It's really interesting to consider what the Web has done for information and liberation movements all over the globe. Some traces of that below...

Beijing faces up to Uighur nationalists from Le Monde Diplomatique

www.uygur.org/ (Eastern Turkistan National Freedom Center, Inc.)

China's Wild West (The Atlantic Monthly)

Uighur Language & Culture

Eastern Turkestan FAQ

Eastern Turkestan Information Bulletin

Gross Violations of Human Rights in the Xinjiang Uighur Autonomous Region (Amnesty International)


from Justin Rudelson Oasis Identities: Uyghur nationalism along China's Silk Road (DS731 .U4 R84 1997):
While in Xinjiang in 1985, I heard numerous legends about the great past of the Uyghurs. Stories are told about Uyghur history and the origin of the people, but no one could provide me with an accurate and comprehensive account of Uyghur ethnic development. Uyghurs told me that their founding ancestors arrived in Xinjiang 6,000 years ago; intellectuals told of the relationship between rthe Uyghurs and the Huns, Ghengis Khan, and even Adolf Hitler. However, by piecing together Uighur history, I learned something startling: as they are presently defined, the modern Uyghurs have existed only since 1935... it was not until the mid-1930s that the Chinese government defined the modern Uyghurs as oasis-dwelling Muslims of Xinjiang's Tarim Basin. Prior to 1935, the name Uyghur was not associated with Islam. Moreover, during the nearly 500 years between 1450 and 1935, the name ceased to be used as an ethnic label...

The term Uyghur has had vastly differing meanings throughout its history. It was first (744-840 C.E.) used to refer to a Turkic, steppe, nomadic, shamanistic and Manichaean society in Mongolia. Later (844-932), it became the name for a sedentary, oasis, Buddhist, Manichaean, and Nestorian Christian society centered in Turpan. Finally (932-1450), it became the referent for an elite, primarily Buddhist, Turkic society centered on the Turpan oasis, which during this period was known as "Uyghuristan." In this case, the term was used to distinguish this society from the Islamic Turks living to the west... The identity became an historical undercurrent, part of a symbolic repertoire that could be tapped into or redefined when the occasion demanded.

That occasion presented itself in 1931 when Chinese government officials attempted to manipulate the hereditary leadership in the eastern Xinjiang oasis of Hami, plunging the region into ethnic turmoil. The violence set the local Turkic population, today defined as Uyghur, in opposition to the Han Chinese and to the Tungans (also known as Chinese Muslims or Hui), a non-Turkic people. More bloody battles ensued. Tungan armies from the neighboring Gansu province invaded to take advantage of the unrest in Xinjiang. In February of 1933, the rebellion against the Chinese government spread to the southern rim of the Tarim Basin. There, Turkic Muslims established an independent government called the Turkish Islamic Republic of East Turkestan (TIRET). By the end of 1933, Chinese aurthority in the region had virtually collapsed. TIRET, however, was crushed by Xinjiang's Chinese military leader, Sheng Shicai, who defeated the Turkic rebels with Soviet and Tungan assistance and set himself up as the leader of Xinjiang. (pp 4-6)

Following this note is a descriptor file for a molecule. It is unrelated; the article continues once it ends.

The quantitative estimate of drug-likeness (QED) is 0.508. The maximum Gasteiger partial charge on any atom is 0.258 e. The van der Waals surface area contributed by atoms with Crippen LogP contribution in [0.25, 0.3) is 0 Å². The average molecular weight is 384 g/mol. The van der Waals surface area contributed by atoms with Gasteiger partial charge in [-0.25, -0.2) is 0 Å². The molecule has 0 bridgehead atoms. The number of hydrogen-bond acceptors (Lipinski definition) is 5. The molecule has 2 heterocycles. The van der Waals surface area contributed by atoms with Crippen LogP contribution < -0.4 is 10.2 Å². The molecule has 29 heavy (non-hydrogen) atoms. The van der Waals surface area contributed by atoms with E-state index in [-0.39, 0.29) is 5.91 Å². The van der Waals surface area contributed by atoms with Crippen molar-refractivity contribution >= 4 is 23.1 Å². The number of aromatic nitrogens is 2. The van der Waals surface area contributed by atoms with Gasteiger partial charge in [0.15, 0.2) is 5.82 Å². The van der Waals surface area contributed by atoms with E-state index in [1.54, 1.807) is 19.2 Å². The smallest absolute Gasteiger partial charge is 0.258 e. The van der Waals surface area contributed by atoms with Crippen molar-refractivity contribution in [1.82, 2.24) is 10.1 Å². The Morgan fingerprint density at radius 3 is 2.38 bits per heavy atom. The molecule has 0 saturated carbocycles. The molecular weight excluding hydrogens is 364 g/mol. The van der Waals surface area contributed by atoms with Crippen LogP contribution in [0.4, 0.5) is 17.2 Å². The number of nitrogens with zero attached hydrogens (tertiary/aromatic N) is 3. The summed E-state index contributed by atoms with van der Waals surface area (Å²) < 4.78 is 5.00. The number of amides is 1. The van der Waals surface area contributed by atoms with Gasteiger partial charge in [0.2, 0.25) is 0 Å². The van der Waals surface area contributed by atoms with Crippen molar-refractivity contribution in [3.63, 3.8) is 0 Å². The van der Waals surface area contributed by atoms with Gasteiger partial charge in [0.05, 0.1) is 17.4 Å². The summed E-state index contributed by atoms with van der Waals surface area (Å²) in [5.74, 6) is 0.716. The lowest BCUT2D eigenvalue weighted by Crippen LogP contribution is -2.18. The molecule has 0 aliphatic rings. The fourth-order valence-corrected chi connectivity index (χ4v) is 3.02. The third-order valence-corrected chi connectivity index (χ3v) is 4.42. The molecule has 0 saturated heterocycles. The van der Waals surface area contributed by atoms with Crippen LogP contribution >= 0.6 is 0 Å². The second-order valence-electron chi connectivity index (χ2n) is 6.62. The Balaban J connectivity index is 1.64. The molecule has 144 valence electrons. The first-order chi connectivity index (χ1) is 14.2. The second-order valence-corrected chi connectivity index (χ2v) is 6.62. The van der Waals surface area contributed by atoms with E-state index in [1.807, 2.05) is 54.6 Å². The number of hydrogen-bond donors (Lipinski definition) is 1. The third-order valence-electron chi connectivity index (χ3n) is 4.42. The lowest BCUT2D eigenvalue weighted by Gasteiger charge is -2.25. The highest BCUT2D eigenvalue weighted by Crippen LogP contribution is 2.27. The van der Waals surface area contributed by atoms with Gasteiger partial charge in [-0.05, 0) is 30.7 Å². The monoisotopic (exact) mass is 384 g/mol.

A few books from Annie:
CALL NO.     DS793.S62 M535 1998.
AUTHOR       Millward, James A., 1961-
TITLE        Beyond the pass : economy, ethnicity, and empire in Qing Central 
               Asia, 1759-1864 / James A. Millward.
IMPRINT      Stanford, Calif. : Stanford University Press, 1998.
Record 10 of 16
CALL NO.     DS793.S62 S38 1987.
AUTHOR       Seth, Vikram, 1952-
TITLE        From Heaven Lake : travels through Sinkiang and Tibet / Vikram 
IMPRINT      New York : Vintage Books, 1987, c1983.
Record 11 of 16
CALL NO.     DS793.S62 B37 1990.
AUTHOR       Benson, Linda.
TITLE        The Ili Rebellion : the Moslem challenge to Chinese authority in 
               Xinjiang, 1944-1949 / by Linda Benson.
IMPRINT      Armonk, N.Y. : M.E. Sharpe, c1990.
Record 12 of 16
CALL NO.     GN778.32.C5 B37 1999.
AUTHOR       Barber, E. J. W., 1940-
TITLE        The mummies of {232}Ur{232}umchi / Elizabeth Wayland Barber.
IMPRINT      New York : W.W. Norton & Company, 1999.
Record 13 of 16
CALL NO.     DS731.U4 R84 1997.
AUTHOR       Rudelson, Justin Jon.
TITLE        Oasis identities : Uyghur nationalism along China's Silk Road / 
               Justin Jon Rudelson.
IMPRINT      New York : Columbia University Press, 1997.
Record 14 of 16
CALL NO.     DS793.S62 P38 1994.
AUTHOR       Paula, Christa.
TITLE        The road to Miran : travels in the forbidden zone of Xinjiang / 
               Christa Paula.
IMPRINT      London : HarperCollins, 1994.
Record 15 of 16
CALL NO.     DS793.S62 F63 1986.
AUTHOR       Forbes, Andrew D. W.
TITLE        Warlords and Muslims in Chinese Central Asia : a political 
               history of Republican Sinkiang 1911-1949 / Andrew D.W. Forbes.
IMPRINT      Cambridge [Cambridgeshire] ; New York : Cambridge University 
               Press, 1986.
Record 16 of 16
CALL NO.     FOLIO DS793.S62 W43 1986.
AUTHOR       Weng, Wei-ch{176}{232}uan, 1949-
TITLE        Xinjiang, the Silk Road : Islam's overland route to China / Peter
IMPRINT      Hong Kong ; New York : Oxford University Press, 1986.